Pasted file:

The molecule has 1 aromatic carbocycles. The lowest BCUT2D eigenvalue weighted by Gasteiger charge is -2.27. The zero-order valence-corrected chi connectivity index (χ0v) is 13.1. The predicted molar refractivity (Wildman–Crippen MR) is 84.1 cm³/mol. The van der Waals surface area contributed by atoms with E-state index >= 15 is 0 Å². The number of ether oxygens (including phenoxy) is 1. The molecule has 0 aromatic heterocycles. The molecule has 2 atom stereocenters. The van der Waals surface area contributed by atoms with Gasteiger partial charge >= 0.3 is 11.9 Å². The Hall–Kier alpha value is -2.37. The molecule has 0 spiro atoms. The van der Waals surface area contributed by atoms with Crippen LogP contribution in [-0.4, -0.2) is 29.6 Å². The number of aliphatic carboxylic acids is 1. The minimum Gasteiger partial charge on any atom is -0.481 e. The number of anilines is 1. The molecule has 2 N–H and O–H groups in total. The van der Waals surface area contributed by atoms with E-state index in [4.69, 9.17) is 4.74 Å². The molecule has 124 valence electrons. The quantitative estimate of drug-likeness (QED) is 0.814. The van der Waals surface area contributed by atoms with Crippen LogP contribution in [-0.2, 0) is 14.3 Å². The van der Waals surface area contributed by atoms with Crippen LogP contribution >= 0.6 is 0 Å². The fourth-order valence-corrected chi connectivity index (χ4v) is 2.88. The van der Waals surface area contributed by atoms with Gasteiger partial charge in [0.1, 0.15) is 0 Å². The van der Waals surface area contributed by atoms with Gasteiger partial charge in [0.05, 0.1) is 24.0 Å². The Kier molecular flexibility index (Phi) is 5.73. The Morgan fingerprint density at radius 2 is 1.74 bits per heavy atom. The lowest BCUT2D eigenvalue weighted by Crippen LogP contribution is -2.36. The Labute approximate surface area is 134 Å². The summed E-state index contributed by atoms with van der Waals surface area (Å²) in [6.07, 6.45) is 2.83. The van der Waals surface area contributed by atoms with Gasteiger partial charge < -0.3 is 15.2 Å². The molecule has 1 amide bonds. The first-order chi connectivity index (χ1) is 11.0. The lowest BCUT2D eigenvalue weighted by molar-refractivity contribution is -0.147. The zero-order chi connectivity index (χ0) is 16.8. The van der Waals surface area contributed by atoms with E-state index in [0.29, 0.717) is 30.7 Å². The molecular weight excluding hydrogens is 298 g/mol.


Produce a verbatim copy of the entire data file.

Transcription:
The molecule has 1 aromatic carbocycles. The lowest BCUT2D eigenvalue weighted by Gasteiger charge is -2.27. The zero-order valence-corrected chi connectivity index (χ0v) is 13.1. The predicted molar refractivity (Wildman–Crippen MR) is 84.1 cm³/mol. The van der Waals surface area contributed by atoms with E-state index >= 15 is 0 Å². The number of ether oxygens (including phenoxy) is 1. The molecule has 0 aromatic heterocycles. The molecule has 2 atom stereocenters. The van der Waals surface area contributed by atoms with Gasteiger partial charge >= 0.3 is 11.9 Å². The Hall–Kier alpha value is -2.37. The molecule has 0 spiro atoms. The van der Waals surface area contributed by atoms with Crippen LogP contribution in [-0.4, -0.2) is 29.6 Å². The number of aliphatic carboxylic acids is 1. The minimum Gasteiger partial charge on any atom is -0.481 e. The number of anilines is 1. The molecule has 2 N–H and O–H groups in total. The van der Waals surface area contributed by atoms with E-state index in [4.69, 9.17) is 4.74 Å². The molecule has 124 valence electrons. The quantitative estimate of drug-likeness (QED) is 0.814. The van der Waals surface area contributed by atoms with Crippen LogP contribution in [-0.2, 0) is 14.3 Å². The van der Waals surface area contributed by atoms with Crippen LogP contribution >= 0.6 is 0 Å². The fourth-order valence-corrected chi connectivity index (χ4v) is 2.88. The van der Waals surface area contributed by atoms with Gasteiger partial charge in [0.1, 0.15) is 0 Å². The van der Waals surface area contributed by atoms with Gasteiger partial charge in [0.05, 0.1) is 24.0 Å². The Kier molecular flexibility index (Phi) is 5.73. The Morgan fingerprint density at radius 2 is 1.74 bits per heavy atom. The lowest BCUT2D eigenvalue weighted by Crippen LogP contribution is -2.36. The Labute approximate surface area is 134 Å². The summed E-state index contributed by atoms with van der Waals surface area (Å²) in [6.07, 6.45) is 2.83. The van der Waals surface area contributed by atoms with Gasteiger partial charge < -0.3 is 15.2 Å². The molecule has 1 amide bonds. The first-order chi connectivity index (χ1) is 11.0. The lowest BCUT2D eigenvalue weighted by molar-refractivity contribution is -0.147. The zero-order chi connectivity index (χ0) is 16.8. The van der Waals surface area contributed by atoms with E-state index in [0.29, 0.717) is 30.7 Å². The molecular weight excluding hydrogens is 298 g/mol.